What does it cost to run an open access journal? The Journal of Computational Geometry recently released their financial statements of the past three years.
Of course there’s a lot of freely donated labour that’s makes this possible, but non-free journals get similar donations.
Update 25th September 2009: for a very similar picture, see this post by David Eppstein.
[The piece below used to lie around on my homepage since April 2007. I'm slowly closing down that site, as the party is over at Google's Page Creator.]
I’ve changed the look of my blog. And it now subsumes my homepage. I’ll take that homepage down soon as google page creator seems to be on the verge of going down (or at least, on the verge of being moved to google sites, which doesn’t seem as nice to me).
Borsuk conjectured in 1933 that any bounded subset of n-dimensional Euclidean space can be partitioned into n+1 parts, all of smaller diameter. An equilateral simplex shows that that you need at least n+1 parts. The famous Borsuk-Ulam theorem can be formulated as saying that you also need at least n+1 parts for the Euclidean (n-1)-sphere. (Note that n+1 parts also suffice for the sphere.)
Borsuk’s conjecture is true in dimensions 2 and 3. In 1993 Kahn and Kalai proved that the conjecture is false if the dimension is sufficiently large. For a short explanation by Gil Kalai, click here. For a wonderful (very) short story on how their proof came about, click here. The lowest dimension for which it is currently known that the conjecture fails is n=298, due to Aicke Hinrichs and Christian Richter.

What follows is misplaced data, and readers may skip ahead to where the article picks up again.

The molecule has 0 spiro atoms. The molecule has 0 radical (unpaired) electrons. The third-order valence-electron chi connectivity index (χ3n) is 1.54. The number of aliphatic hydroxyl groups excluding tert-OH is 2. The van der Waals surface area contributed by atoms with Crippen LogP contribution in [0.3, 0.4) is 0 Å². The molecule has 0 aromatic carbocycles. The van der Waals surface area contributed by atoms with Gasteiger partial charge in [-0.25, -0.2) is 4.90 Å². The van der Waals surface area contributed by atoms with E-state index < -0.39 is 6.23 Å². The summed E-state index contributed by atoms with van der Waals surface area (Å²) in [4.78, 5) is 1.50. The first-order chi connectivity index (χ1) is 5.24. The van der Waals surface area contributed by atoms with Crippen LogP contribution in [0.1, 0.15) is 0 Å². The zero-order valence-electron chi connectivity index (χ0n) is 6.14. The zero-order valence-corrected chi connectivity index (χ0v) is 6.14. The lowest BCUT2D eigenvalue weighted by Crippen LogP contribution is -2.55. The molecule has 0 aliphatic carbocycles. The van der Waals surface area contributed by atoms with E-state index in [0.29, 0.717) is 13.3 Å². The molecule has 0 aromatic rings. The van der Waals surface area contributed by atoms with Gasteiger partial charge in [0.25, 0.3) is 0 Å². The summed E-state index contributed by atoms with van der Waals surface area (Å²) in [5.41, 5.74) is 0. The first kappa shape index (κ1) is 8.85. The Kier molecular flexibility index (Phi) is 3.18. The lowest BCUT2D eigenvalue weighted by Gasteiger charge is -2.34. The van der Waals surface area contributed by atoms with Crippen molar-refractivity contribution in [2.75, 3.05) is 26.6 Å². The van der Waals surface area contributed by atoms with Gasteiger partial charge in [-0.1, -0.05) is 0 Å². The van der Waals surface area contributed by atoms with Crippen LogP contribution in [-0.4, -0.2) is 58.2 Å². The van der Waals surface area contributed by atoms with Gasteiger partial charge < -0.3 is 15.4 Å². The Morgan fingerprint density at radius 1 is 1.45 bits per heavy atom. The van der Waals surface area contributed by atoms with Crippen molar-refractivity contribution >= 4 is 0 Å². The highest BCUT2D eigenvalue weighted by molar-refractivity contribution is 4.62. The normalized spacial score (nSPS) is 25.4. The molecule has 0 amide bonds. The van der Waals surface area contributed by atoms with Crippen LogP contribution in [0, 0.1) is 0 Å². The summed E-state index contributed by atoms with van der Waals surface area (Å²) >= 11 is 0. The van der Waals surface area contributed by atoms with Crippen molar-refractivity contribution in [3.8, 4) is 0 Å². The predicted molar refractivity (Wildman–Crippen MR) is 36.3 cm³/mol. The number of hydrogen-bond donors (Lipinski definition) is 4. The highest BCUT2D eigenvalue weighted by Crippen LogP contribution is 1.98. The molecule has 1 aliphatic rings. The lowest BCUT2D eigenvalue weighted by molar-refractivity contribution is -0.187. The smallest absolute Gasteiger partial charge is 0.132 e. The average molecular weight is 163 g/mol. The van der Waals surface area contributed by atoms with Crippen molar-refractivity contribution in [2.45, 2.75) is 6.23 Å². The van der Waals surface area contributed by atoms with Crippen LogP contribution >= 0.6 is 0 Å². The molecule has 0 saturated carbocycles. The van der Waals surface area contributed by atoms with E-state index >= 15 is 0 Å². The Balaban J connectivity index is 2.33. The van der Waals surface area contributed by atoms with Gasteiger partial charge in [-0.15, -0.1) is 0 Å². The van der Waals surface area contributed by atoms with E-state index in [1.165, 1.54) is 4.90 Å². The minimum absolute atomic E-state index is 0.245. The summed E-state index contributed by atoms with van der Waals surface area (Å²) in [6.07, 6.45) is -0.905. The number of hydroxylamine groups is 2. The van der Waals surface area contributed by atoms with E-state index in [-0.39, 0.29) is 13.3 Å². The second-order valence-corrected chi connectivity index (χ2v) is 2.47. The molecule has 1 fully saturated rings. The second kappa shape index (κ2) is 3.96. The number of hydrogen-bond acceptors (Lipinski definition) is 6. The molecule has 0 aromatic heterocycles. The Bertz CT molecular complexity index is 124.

It is not so difficult to prove the 2-dimensional case. The 3-dimensional case, first proved by Eggleston, is somewhat messy. A short proof for finite sets in 3-space was found by Heppes and Revesz (1956). It goes as follows.
The number of diameter pairs in a set S of n points in 3-space is at most 2n-2. (A diameter pair of S is a pair of points in S whose distance equals the diameter of S.)
Therefore, the diameter graph of S has average degree at most 4-4/n. So we can always find a point incident to at most 3 diameters of S.
So we can greedily 4-colour the graph.
The colour classes give the partition!
Problem: Can this argument be modified easily to also work for infinite sets? For example, a solution to the following problem would imply Eggleston’s theorem:
Show that there exist such that the graph G of almost-diameter pairs on any finite set S has chromatic number at most 4.
Here we define G of almost-diameter pairs to be the graph on S with edges all pairs of points at distance at least times the diameter of S.
In general, it is not clear how to go from finite sets to general bounded sets. So it is “conceivable” for example that the conjecture holds for all finite sets in 4-dimensional space, but not for all bounded sets….
Many mathematicians, mostly those of a combinatorial bent, are very interested in their and others’ Erdös numbers. It’s clearly impossible to get an Erdös number of 1 if you are not already there. Or is it?
By the way, according to MathSciNet, Erdös has dozens of posthomous papers, the newest having appeared in 2008….